Thousands show up for the opening of the first Apple Store in Latin America

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Comments

  • Reply 21 of 53

    As a Brazilian owner of Apple products since the late 80s, I can tell you that this is truly great news for the huge market down there - sometimes the usual US citizen forgets (or more often ignores) that people do have money in other parts of the world, perhaps even more so than the average US consumer...no wonder Brazil already has the world's most profitable McDonald's and Ferrari units in São Paulo - and trust me: the Rio Apple Store opening will easily propel it to the top five Apple Stores in the world revenue- and foot traffic-wise. 

     

    Barra da Tijuca is an awesome neighborhood located in Rio's affluent and tourist-friendly Southern Zone, and full of upscale malls and stores; Apple couldn't have chosen a better venue for its first Brazilian store, particularly considering that Rio will not only receive World Cup matches in 2014, but also host the Olympics in 2016. In other words, we are talking here about millions of high-spending residents PLUS thousands/millions of tourists over the next years.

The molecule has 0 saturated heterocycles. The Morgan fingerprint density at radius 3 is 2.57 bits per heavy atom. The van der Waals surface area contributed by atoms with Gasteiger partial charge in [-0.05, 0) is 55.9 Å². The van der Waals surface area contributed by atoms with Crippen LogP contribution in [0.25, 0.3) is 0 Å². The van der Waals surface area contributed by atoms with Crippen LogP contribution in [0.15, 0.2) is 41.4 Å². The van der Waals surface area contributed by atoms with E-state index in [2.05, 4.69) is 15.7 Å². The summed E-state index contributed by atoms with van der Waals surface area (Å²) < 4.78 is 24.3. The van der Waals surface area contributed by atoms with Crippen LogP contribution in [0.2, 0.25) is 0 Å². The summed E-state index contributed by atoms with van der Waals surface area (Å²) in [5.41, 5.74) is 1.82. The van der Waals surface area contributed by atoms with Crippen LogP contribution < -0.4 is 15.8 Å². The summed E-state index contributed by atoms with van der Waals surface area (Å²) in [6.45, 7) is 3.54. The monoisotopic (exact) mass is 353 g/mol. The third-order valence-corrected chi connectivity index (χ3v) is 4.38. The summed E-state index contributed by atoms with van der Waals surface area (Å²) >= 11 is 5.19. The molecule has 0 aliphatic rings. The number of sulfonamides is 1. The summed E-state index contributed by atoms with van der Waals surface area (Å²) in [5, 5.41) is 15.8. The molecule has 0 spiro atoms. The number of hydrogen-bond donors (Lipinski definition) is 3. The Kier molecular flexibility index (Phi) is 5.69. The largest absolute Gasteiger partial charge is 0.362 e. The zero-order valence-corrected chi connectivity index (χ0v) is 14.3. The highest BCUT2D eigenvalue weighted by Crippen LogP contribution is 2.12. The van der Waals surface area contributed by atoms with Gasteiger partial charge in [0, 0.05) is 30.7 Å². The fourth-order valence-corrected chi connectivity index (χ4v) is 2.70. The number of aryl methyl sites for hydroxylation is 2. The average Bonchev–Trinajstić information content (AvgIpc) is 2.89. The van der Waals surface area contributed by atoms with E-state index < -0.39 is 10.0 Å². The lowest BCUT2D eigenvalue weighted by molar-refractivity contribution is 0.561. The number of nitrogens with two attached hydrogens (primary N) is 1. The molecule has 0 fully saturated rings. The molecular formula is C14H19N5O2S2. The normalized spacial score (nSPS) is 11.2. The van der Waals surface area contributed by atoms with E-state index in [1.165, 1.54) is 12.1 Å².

Another point to be highlighted: due in part to local manufacturing efforts, prices are already beginning to become more "civilized" even though they are far from tax-free levels; in any case, the average middle class Brazilian consumer prefers to pay in instalments...so even an expensive iMac can be more easily paid in 12 months instead of at a single shot.

  • Reply 22 of 53
    clemynxclemynx Posts: 1,510member
    Also, I understand Apple stores are nice places, and deserve to be see. But I wouldn't wait hours to see an opening. Moreover, once opened, it only take less than an hour for the store to become accessible by anyone without having to wait.
  • Reply 23 of 53
    fallenjtfallenjt Posts: 3,982member
    Quote:

    Originally Posted by Inkling View Post



    The first Apple Store in all Latin America? That's an entire continent that's been without an Apple store. Strange!



    Then again, it's also true that Auburn, AL--Tim Cook's own college town--is also without an Apple store. I live there and the closest stores are some two hours away in either Birmingham or Atlanta. Note these facts, many driven by the high-tech companies moving here.



    * In 2013 Lumosity placed it on a list of fifty of the "Smartest Cities" in the country.



    * That same year Forbes voted it the #10 Best Small City for Jobs in the U.S. and the #18 Best Place for Business and Careers.



    * U.S. News, with its usual list-mania, has rated it one of the "Top 10 Best Places to Live in the U.S."



    * Finally, this year Forbes voted it one of the "Top 25 Best Places to Retire."